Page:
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Using botox to treat headaches has become hugely popular in recent years. While botox treatment helps symptoms, it’s been observed to steadily make some patients much worse.

Botox is made from a natural toxin that poisons the connection between the nerve and the muscle. In large doses it causes paralysis. In smaller doses, it just weakens this connection and relaxes the muscle. About 10 years ago, the company that makes the drug began to hear that it successfully was being used to treat headaches by injecting it into the head and neck muscles. This led to a successful clinical trial and an FDA approval for this treatment. Since then many patients with headaches originating from their upper necks have been treated with botox. The good news is that for two to three months at a time the patients’ headaches lessen. The bad news is that over time the headaches tend to become worse and worse.

We used to believe that most headaches were caused by problems in the brain, like too much blood flow. Recent research implicates the neck as a major cause of many headaches. While pain from the upper neck joints can lead to headaches, this simplistic approach is complicated by the fact that the neck muscles have atrophied in many patients who have suffered neck trauma. These muscles are critical to stabilize the neck and to protect the joints, nerves, ligaments, and discs. If these muscles should weaken, the body begins to use the bigger muscles to provide stability. The problem with this back-up system is that if these muscles are needed to do this for long periods, other problems develop. The overworked big muscles become painful. A few of the nerves that can cause headaches snake past these tight muscles, so this chronic muscle tightness can cause more headaches. While injecting botox can relax these overworked muscles, it also takes the back-up stability system off-line, leaving the neck joints, nerves, ligaments, and discs unprotected. This in turn causes repetitive damage in those structures, leading to a host of new problems. In addition, while botox advocates claim that the substance is completely reversible and the muscles return to normal when the treatment is stopped, there’s mounting evidence that this isn’t really true.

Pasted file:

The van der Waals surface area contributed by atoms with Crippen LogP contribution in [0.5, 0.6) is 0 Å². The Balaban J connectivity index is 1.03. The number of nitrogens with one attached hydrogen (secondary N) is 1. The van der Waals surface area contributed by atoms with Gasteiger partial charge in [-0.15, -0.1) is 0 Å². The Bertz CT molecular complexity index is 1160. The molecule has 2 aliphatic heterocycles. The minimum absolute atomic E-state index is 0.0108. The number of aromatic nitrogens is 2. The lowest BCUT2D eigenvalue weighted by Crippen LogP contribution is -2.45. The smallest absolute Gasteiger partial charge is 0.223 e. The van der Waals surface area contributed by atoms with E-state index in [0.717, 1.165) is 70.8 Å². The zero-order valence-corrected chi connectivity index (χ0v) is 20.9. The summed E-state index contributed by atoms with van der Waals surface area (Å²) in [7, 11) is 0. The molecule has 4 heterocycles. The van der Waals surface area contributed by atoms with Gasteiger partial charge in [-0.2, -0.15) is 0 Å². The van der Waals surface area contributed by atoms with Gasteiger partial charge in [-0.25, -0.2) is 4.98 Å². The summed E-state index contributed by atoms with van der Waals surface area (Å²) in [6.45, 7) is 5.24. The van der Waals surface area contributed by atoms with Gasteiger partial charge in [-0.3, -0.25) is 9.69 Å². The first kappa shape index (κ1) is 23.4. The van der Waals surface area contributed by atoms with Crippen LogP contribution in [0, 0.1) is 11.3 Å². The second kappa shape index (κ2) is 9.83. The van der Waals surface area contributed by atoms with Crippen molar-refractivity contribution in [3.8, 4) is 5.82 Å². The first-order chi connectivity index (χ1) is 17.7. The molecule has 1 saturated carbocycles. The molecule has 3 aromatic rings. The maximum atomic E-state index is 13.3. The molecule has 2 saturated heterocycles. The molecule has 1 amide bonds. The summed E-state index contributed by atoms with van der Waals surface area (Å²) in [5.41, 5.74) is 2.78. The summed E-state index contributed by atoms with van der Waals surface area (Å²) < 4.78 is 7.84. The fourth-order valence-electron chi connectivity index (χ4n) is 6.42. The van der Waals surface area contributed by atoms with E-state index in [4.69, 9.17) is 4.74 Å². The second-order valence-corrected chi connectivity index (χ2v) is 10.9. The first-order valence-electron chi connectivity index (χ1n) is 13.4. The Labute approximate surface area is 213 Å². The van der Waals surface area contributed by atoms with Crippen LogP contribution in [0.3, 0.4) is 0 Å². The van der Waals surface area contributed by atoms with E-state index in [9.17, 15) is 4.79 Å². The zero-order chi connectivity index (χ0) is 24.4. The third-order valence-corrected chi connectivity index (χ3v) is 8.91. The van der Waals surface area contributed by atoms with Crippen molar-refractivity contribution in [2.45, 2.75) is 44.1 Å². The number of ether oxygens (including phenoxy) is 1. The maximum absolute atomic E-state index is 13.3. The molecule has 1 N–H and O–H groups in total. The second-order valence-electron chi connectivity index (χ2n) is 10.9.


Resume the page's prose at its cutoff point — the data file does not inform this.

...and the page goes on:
We now have good evidence that botox damages muscles long-term. For example, a study reported in the April 2014 issue of Diagnostic and Interventional Imaging looked at botox injections into a hip muscle to treat sciatica. MRIs showed a big reduction in the thickness of the muscle as well as fatty atrophy (evidence that the muscle was shrinking and dying). In another study reported in the July 2014 issue of the Journal of Neuroscience Research, botox muscle injections worsened the ability of the muscle to provide feedback to the brain about its length by damaging the embedded sensors in the muscle. Yet another study published in the March 2014 issue of Muscle and Nerve showed that these nasty changes were happening at the genetic level. Do muscles fully recover once you stop the Botox injections? One study published in the July 2013 issue of the Journal of Biomechanics found that while the treated muscles could partially recover, there was permanent damage in the opposite non-injected muscle!  Why?  Because while we conceptualize the body as made up of many individual muscles, it’s actually made up of neurologic muscle units that must work together to work at all, so damaging one part of that coordinated and finely tuned system alters the neurology of the rest of the system.

Far too often, what gets offered to headache patients isn’t necessarily what’s best for them, just whatever product happened to get pushed through the gauntlet of insurance reimbursement. While botox seems to help headaches in the short run, don’t be one of the patients whose headaches eventually spiral out of control and who develop new problems caused by the fact that botox is damaging their neck stability systems. Seek out physicians who can delve deeply into the cause of the headaches, not just such superficial symptoms as tight muscles.


“Botox for Headache Reviews” first appeared as a post on the Regenexx blog.
Like all medical procedures, Regenexx procedures have a success and failure rate.
Not all patients will experience the same results.